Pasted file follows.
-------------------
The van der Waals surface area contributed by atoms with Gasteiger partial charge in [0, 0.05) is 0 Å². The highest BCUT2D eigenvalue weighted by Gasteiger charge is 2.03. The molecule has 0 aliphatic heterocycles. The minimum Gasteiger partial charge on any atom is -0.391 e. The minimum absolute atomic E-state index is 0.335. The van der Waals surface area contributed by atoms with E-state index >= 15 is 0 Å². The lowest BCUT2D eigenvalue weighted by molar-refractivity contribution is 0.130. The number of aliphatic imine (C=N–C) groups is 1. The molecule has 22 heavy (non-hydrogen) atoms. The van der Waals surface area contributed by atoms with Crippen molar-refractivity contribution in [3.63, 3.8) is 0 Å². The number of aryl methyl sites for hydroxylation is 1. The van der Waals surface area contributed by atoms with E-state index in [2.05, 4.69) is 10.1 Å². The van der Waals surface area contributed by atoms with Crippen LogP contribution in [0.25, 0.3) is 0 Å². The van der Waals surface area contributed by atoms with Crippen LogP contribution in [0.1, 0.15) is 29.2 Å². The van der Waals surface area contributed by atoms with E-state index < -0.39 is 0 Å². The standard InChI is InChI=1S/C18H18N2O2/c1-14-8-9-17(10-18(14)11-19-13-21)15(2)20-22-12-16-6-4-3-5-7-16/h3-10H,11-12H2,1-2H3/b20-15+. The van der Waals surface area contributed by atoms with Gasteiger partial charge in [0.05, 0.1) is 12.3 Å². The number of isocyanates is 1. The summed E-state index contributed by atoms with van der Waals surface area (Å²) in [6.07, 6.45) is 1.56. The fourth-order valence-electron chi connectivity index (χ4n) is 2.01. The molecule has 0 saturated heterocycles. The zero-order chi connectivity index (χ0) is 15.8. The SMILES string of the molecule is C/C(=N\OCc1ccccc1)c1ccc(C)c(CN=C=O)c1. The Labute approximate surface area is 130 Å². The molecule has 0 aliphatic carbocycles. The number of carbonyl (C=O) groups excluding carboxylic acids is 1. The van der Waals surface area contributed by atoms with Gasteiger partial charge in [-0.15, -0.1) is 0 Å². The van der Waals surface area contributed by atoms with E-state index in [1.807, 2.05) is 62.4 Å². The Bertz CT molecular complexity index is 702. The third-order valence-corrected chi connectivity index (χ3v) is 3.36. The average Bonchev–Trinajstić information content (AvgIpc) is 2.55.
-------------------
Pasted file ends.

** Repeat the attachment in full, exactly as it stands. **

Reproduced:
The van der Waals surface area contributed by atoms with Gasteiger partial charge in [0, 0.05) is 0 Å². The highest BCUT2D eigenvalue weighted by Gasteiger charge is 2.03. The molecule has 0 aliphatic heterocycles. The minimum Gasteiger partial charge on any atom is -0.391 e. The minimum absolute atomic E-state index is 0.335. The van der Waals surface area contributed by atoms with E-state index >= 15 is 0 Å². The lowest BCUT2D eigenvalue weighted by molar-refractivity contribution is 0.130. The number of aliphatic imine (C=N–C) groups is 1. The molecule has 22 heavy (non-hydrogen) atoms. The van der Waals surface area contributed by atoms with Crippen molar-refractivity contribution in [3.63, 3.8) is 0 Å². The number of aryl methyl sites for hydroxylation is 1. The van der Waals surface area contributed by atoms with E-state index in [2.05, 4.69) is 10.1 Å². The van der Waals surface area contributed by atoms with Crippen LogP contribution in [0.25, 0.3) is 0 Å². The van der Waals surface area contributed by atoms with Crippen LogP contribution in [0.1, 0.15) is 29.2 Å². The van der Waals surface area contributed by atoms with E-state index < -0.39 is 0 Å². The standard InChI is InChI=1S/C18H18N2O2/c1-14-8-9-17(10-18(14)11-19-13-21)15(2)20-22-12-16-6-4-3-5-7-16/h3-10H,11-12H2,1-2H3/b20-15+. The van der Waals surface area contributed by atoms with Gasteiger partial charge in [0.05, 0.1) is 12.3 Å². The number of isocyanates is 1. The summed E-state index contributed by atoms with van der Waals surface area (Å²) in [6.07, 6.45) is 1.56. The fourth-order valence-electron chi connectivity index (χ4n) is 2.01. The molecule has 0 saturated heterocycles. The zero-order chi connectivity index (χ0) is 15.8. The SMILES string of the molecule is C/C(=N\OCc1ccccc1)c1ccc(C)c(CN=C=O)c1. The Labute approximate surface area is 130 Å². The molecule has 0 aliphatic carbocycles. The number of carbonyl (C=O) groups excluding carboxylic acids is 1. The van der Waals surface area contributed by atoms with Gasteiger partial charge in [-0.15, -0.1) is 0 Å². The van der Waals surface area contributed by atoms with E-state index in [1.807, 2.05) is 62.4 Å². The Bertz CT molecular complexity index is 702. The third-order valence-corrected chi connectivity index (χ3v) is 3.36. The average Bonchev–Trinajstić information content (AvgIpc) is 2.55.